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I live in a small townhouse and would like to refinish the floors in the upstairs of my home.

It is very difficult to do all of the rooms at once, but a friend suggested that unless I do this, the transitions between the rooms and the central hallway will not look right.

I understand his point but I am hoping it's possible. Has anyone refinished wooden floors one room at a time?

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4 Answers 4

up vote 3 down vote accepted

I refinished the floors in my house (built in 1940's and originally hardwood floors). At some time, carpet had been put over the top in all rooms.

When I purchased the house, there was carpet in one room and the previous owner had ripped up the carpets in the other rooms and only used an ugly wood stain in their pathetic attempt to "refinish".

I ripped out the carpet in the one room and sanded all rooms down. Naturally, the unstained room is a bit lighter than the rest of the rooms. However, it doesn't matter that much, because;

It's a different room with different paint colors, different lighting, and different furniture.

If you're using a drum sander and the wood strips are oriented across any of your doorways, then regardless, you won't be able to make it exact. (You'll have to use the edge sander in that area.) Just use the same pass techniques and sand grits and each room and it should turn out well.

Tips

  • Use a box fan in the window and pointing OUTward to help suck out sawdust.
  • If your floor is uneven, do diagonal/angled passes, then the normal passes.
  • Don't nitpick while you're sanding; a mark that looks severe when you're sanding may add character when refinished.
  • After the first finish coat, do a high-grit LIGHT sand and wipe.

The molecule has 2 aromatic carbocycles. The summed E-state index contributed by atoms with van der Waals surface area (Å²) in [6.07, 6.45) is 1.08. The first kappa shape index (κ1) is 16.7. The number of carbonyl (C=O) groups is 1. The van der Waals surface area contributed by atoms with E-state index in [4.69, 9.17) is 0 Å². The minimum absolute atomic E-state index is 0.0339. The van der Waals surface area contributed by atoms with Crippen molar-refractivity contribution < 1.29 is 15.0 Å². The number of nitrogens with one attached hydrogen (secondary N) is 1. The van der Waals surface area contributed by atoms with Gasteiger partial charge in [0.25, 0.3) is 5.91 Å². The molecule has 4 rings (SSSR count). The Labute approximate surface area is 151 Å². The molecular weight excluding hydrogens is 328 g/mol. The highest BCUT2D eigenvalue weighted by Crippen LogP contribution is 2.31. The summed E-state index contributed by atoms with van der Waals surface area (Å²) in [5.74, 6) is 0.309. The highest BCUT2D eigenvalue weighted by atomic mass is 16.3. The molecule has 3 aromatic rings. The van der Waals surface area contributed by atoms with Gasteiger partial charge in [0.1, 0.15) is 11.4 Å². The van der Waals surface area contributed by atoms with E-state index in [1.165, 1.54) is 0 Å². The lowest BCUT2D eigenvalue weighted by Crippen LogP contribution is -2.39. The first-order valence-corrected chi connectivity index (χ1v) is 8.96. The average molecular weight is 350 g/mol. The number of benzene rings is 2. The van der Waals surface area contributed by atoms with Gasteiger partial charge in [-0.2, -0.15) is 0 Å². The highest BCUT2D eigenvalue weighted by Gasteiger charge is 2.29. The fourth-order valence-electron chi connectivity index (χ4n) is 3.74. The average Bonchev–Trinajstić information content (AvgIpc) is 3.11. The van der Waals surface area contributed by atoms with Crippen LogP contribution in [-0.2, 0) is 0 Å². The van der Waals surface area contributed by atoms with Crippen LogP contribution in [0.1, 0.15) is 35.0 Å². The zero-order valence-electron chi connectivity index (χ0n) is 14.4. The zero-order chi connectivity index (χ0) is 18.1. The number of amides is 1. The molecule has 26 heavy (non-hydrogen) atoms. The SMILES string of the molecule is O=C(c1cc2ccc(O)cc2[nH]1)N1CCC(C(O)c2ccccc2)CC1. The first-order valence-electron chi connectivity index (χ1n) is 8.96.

• Once your furniture is in the room, it looks a lot better.
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This won't be useful if you plan to sand and varnish as most people do, but I like antiques including old floors. I have gone around one room at a time with kneepads, coarse steel wool, and linseed oil. Just rub hard (I mean use the steel wool to rub the oil into the wood, which scrapes up dirt while you rub) and then wipe with paper towels (wet them before disposal otherwise they can catch fire spontaneously). Takes an hour or two for each room, total cost probably $50 for the whole house. The result is clean, natural, smells good, no dust, and has a lot of character. Most people might not like it but I do. Doesn't work at all on newer impervious finishes but good for older floors.

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If you are staining the floor, it may be hard to get a good match. My floors are natural oak covered with a clear coat. I installed a new oak floor (was carpet) in my office three years after the house was built and it matches perfectly. I bought the floor boards and the varnish from the same dealer the builder did.

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You could install a thin threshold between each room. That would cover the overlap in finish between the rooms.

If the planks run parallel to the doors, you could cut out one board between the two rooms. That would give a clean line between finishes (and place the one board back at the end.

All that said, you will save a TON in labor if you just do it all at once.

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putting in transition strips will ruin the flow that continuous wood floors give you –  jberger Apr 6 '12 at 20:09
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